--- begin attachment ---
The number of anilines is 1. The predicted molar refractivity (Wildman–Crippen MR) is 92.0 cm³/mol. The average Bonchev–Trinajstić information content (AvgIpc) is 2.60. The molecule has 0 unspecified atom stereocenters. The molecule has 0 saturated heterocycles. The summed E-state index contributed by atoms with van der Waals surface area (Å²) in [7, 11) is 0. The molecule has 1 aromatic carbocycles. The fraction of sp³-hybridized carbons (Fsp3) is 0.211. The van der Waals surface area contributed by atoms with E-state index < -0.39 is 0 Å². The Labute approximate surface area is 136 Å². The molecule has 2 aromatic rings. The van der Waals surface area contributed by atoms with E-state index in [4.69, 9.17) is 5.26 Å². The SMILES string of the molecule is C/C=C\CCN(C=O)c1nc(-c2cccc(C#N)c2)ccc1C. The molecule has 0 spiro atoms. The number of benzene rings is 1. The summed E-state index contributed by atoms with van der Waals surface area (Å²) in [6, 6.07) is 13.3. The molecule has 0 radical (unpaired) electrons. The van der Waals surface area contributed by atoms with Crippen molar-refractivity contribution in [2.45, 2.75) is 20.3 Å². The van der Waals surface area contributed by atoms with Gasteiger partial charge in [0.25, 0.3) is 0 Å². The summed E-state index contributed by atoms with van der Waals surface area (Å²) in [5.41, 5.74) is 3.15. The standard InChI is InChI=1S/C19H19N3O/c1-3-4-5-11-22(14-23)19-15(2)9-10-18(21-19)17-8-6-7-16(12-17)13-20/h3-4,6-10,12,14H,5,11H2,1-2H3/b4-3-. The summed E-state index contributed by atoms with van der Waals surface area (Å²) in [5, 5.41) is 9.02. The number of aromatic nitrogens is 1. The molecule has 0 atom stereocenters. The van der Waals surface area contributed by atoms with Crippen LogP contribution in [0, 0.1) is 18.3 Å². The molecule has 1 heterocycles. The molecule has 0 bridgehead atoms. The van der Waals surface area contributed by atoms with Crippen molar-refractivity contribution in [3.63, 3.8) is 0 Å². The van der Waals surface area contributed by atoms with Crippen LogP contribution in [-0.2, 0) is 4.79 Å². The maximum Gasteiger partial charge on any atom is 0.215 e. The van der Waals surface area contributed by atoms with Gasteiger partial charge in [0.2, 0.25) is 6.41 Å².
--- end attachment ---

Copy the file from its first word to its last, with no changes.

The number of anilines is 1. The predicted molar refractivity (Wildman–Crippen MR) is 92.0 cm³/mol. The average Bonchev–Trinajstić information content (AvgIpc) is 2.60. The molecule has 0 unspecified atom stereocenters. The molecule has 0 saturated heterocycles. The summed E-state index contributed by atoms with van der Waals surface area (Å²) in [7, 11) is 0. The molecule has 1 aromatic carbocycles. The fraction of sp³-hybridized carbons (Fsp3) is 0.211. The van der Waals surface area contributed by atoms with E-state index < -0.39 is 0 Å². The Labute approximate surface area is 136 Å². The molecule has 2 aromatic rings. The van der Waals surface area contributed by atoms with E-state index in [4.69, 9.17) is 5.26 Å². The SMILES string of the molecule is C/C=C\CCN(C=O)c1nc(-c2cccc(C#N)c2)ccc1C. The molecule has 0 spiro atoms. The number of benzene rings is 1. The summed E-state index contributed by atoms with van der Waals surface area (Å²) in [6, 6.07) is 13.3. The molecule has 0 radical (unpaired) electrons. The van der Waals surface area contributed by atoms with Crippen molar-refractivity contribution in [2.45, 2.75) is 20.3 Å². The van der Waals surface area contributed by atoms with Gasteiger partial charge in [0.25, 0.3) is 0 Å². The summed E-state index contributed by atoms with van der Waals surface area (Å²) in [5.41, 5.74) is 3.15. The standard InChI is InChI=1S/C19H19N3O/c1-3-4-5-11-22(14-23)19-15(2)9-10-18(21-19)17-8-6-7-16(12-17)13-20/h3-4,6-10,12,14H,5,11H2,1-2H3/b4-3-. The summed E-state index contributed by atoms with van der Waals surface area (Å²) in [5, 5.41) is 9.02. The number of aromatic nitrogens is 1. The molecule has 0 atom stereocenters. The van der Waals surface area contributed by atoms with Crippen LogP contribution in [0, 0.1) is 18.3 Å². The molecule has 1 heterocycles. The molecule has 0 bridgehead atoms. The van der Waals surface area contributed by atoms with Crippen molar-refractivity contribution in [3.63, 3.8) is 0 Å². The van der Waals surface area contributed by atoms with Crippen LogP contribution in [-0.2, 0) is 4.79 Å². The maximum Gasteiger partial charge on any atom is 0.215 e. The van der Waals surface area contributed by atoms with Gasteiger partial charge in [0.2, 0.25) is 6.41 Å².